Bandai Namco has recently updated Ace Combat: Assault Horizon Enhanced Edition for PC, and guess what the update brought with it? If the headline doesn't give it away, the Games For Windows Live DRM has been removed and replaced with Steamworks.
The update comes courtesy of a post on the official Assault Horizon group thread, where the announcement makes it known that Games For Windows Live has been patched out and replaced with Valve's free Steamworks SDK.
“...you can now update your Ace Combat Assault Horizon Enhanced Edition for PC game to replace the Games for Windows Live functionalities with Steamworks functionalities.“
Bravo Namco. This was the proper thing to do and I'm glad you're showing a lot of love to the community. If I haven't already bought Ace Horizon: Assault Horizon Enhanced Edition, I think I will just to show some support. I don't know if I already have it, I'll have to check my Steam library... but yeah, that was a good play Namco, good play.
For those of you who purchased the game via physical disc, the company offers some help in retrieving or adding the game to your Steam library so you'll still be able to access the title even after Microsoft shuts down Games For Windows Live starting July 1st.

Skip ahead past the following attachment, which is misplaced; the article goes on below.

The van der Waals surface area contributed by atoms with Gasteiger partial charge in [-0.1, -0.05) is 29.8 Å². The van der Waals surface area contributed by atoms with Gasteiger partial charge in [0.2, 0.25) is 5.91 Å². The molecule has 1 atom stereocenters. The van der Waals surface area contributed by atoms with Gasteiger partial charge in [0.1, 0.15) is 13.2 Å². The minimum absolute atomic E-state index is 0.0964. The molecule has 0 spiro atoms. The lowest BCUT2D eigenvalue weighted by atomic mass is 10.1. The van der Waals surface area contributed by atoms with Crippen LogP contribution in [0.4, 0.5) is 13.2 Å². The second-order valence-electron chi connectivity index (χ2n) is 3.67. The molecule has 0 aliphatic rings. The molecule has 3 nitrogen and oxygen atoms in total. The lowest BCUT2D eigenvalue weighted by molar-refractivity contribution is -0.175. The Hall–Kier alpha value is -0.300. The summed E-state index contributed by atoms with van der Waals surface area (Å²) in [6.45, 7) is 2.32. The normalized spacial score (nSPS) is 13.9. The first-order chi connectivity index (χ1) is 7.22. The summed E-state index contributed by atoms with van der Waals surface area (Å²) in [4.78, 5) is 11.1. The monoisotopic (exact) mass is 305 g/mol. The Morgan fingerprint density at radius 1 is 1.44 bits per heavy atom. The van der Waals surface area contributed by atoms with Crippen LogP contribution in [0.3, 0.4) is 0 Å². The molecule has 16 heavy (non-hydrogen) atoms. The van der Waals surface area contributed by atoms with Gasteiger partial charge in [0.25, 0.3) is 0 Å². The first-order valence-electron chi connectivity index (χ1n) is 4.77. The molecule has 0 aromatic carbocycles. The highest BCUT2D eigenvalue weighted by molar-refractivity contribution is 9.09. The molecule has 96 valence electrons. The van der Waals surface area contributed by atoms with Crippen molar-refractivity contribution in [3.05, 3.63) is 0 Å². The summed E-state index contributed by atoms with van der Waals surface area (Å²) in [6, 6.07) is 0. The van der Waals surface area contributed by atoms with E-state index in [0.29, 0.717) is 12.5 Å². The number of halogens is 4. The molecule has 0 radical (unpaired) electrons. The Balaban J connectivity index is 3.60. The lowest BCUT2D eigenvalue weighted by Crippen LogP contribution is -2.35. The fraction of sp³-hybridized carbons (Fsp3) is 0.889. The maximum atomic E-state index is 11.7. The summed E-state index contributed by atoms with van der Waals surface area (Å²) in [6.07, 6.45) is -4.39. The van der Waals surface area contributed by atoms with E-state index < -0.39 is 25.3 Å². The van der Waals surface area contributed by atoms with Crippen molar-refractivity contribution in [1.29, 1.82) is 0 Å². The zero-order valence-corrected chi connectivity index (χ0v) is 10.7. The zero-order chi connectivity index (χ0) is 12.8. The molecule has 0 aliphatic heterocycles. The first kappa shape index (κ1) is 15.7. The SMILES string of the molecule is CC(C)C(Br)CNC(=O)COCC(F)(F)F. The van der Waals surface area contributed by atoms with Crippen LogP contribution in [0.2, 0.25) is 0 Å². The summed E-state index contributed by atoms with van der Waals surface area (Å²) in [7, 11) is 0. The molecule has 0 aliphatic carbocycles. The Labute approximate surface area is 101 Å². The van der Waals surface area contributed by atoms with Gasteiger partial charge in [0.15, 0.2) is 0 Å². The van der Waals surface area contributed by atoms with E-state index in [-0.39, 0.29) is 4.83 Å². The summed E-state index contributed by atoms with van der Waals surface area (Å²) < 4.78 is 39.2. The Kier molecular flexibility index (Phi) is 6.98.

Simply add a game to your Steam library and use the provided serial key to activate the game and have it implemented into your library. After installing and patching the game, be sure to head to the BETAS tab in the game's properties and join the “Acah-2.0-“ beta.
You can use the above method to also import previous save and achievement data, so for those of you worried about losing your stuff, you will be able to recover it. Didn't see that coming, eh?
Namco has also updated the game's main store page, indicating that new GFWL keys won't be activating on Steam, so you'll need to get the update to convert over saves and achievements to Steamworks...
“We are experiencing an issue with keys for Ace Combat Assault Horizon - Enhanced Edition. Currently, the keys we have do not activate correctly on Games for Windows Live. We are working with the publisher to get a fix in place.”
This game will join a slew of others who have been converted from GFWL to Steamworks, given that Microsoft will be shutting down the service soon. It's another warning sign as to why that “all-digital future” doesn't look so appetizing when you have these restrictive security services in place that hamper and impede gamers from enjoying the titles they rightfully paid for. Ironically enough, those who steal the game, the pirates, don't even have to worry about these restrictions.
Anyway, it's good to see Namco taking initiative here. Now if they can only put some fire under the booties of FromSoftware in order to get Dark Souls off GFWL and onto Steamworks, I think we'll all be happy... well, mostly.